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This letter was transcribed thanks to the considerable efforts of Wendy Jack. The footnotes were prepared by myself and then verified (and corrected or amplified) by Wendy. Many of the letters are the property of Betty Whiteside and/or Wendy Jack. Any researchers who wish to make further use of them should check with them first.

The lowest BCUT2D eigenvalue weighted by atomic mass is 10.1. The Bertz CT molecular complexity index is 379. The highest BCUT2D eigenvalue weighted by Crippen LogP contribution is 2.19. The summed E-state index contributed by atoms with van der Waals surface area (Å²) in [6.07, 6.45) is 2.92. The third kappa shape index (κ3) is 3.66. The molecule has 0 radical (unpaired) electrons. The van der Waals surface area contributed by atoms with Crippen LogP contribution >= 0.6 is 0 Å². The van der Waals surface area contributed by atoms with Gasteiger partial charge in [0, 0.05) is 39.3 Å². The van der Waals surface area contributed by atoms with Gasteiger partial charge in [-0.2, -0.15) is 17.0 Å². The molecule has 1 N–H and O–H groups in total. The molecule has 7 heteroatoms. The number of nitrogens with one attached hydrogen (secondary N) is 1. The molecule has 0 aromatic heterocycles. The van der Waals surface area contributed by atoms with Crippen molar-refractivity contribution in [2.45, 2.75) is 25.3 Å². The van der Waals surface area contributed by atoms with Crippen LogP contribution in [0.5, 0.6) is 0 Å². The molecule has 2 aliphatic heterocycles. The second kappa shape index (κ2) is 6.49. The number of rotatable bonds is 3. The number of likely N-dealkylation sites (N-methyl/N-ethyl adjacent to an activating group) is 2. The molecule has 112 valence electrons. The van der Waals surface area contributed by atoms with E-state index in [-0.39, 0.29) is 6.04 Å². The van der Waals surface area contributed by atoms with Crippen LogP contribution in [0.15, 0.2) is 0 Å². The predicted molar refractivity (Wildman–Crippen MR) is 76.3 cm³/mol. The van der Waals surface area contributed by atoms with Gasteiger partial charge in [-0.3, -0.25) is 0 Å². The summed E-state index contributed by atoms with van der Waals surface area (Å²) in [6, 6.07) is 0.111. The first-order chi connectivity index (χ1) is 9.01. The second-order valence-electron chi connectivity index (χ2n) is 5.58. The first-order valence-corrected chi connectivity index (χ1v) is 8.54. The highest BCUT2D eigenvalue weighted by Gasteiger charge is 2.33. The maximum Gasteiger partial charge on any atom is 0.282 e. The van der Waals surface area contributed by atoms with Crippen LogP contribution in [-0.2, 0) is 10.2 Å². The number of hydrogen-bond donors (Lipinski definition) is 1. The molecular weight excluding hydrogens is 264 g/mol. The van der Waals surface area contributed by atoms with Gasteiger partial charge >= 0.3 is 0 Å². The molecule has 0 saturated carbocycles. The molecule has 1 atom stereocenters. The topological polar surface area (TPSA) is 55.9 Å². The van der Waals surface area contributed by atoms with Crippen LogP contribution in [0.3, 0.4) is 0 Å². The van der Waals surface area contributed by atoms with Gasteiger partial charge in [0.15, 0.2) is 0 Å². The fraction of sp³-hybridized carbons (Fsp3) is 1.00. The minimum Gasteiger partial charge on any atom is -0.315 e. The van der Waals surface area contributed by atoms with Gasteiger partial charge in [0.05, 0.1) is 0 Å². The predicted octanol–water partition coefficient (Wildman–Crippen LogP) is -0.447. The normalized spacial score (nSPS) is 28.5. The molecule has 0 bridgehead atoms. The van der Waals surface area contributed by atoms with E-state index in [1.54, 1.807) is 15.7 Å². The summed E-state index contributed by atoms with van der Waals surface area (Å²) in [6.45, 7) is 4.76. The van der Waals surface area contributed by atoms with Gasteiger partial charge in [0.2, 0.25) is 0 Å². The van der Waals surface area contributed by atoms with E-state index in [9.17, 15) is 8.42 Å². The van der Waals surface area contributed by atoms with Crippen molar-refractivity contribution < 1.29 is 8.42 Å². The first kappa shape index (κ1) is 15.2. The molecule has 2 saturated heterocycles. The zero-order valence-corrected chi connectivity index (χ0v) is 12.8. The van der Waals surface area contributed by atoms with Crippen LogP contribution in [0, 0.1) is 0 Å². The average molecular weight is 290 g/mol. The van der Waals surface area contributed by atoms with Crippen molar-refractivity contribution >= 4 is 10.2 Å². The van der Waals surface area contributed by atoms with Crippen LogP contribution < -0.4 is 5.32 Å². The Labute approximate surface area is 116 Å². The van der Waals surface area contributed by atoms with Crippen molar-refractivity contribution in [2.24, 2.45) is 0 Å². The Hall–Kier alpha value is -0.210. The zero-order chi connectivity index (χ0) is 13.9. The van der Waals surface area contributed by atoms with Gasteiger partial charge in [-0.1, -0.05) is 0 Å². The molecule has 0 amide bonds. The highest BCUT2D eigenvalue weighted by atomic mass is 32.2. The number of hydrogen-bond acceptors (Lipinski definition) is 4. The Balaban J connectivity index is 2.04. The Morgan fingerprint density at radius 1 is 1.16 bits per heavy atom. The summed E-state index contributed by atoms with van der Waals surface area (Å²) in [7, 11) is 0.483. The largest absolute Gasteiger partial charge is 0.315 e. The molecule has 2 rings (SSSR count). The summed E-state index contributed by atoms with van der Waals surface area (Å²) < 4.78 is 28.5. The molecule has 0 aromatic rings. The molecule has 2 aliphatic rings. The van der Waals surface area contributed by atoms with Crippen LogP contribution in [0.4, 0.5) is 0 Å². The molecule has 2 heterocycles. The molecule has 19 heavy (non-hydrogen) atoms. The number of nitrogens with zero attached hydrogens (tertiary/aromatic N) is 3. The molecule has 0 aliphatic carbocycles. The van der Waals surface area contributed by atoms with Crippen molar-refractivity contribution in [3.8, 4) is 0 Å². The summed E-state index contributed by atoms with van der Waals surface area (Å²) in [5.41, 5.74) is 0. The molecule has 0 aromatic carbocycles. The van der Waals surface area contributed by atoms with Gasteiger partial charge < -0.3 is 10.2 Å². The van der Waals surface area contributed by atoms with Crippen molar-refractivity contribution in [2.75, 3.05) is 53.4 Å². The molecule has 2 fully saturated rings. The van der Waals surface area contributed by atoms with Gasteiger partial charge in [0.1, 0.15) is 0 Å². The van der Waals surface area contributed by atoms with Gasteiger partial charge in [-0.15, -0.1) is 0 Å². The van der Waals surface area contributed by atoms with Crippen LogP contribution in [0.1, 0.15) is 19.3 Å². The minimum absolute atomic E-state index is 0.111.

Sharon Oddie Brown, modified June 8, 2005

San Moritz Dorf [1] .     3rd August [2]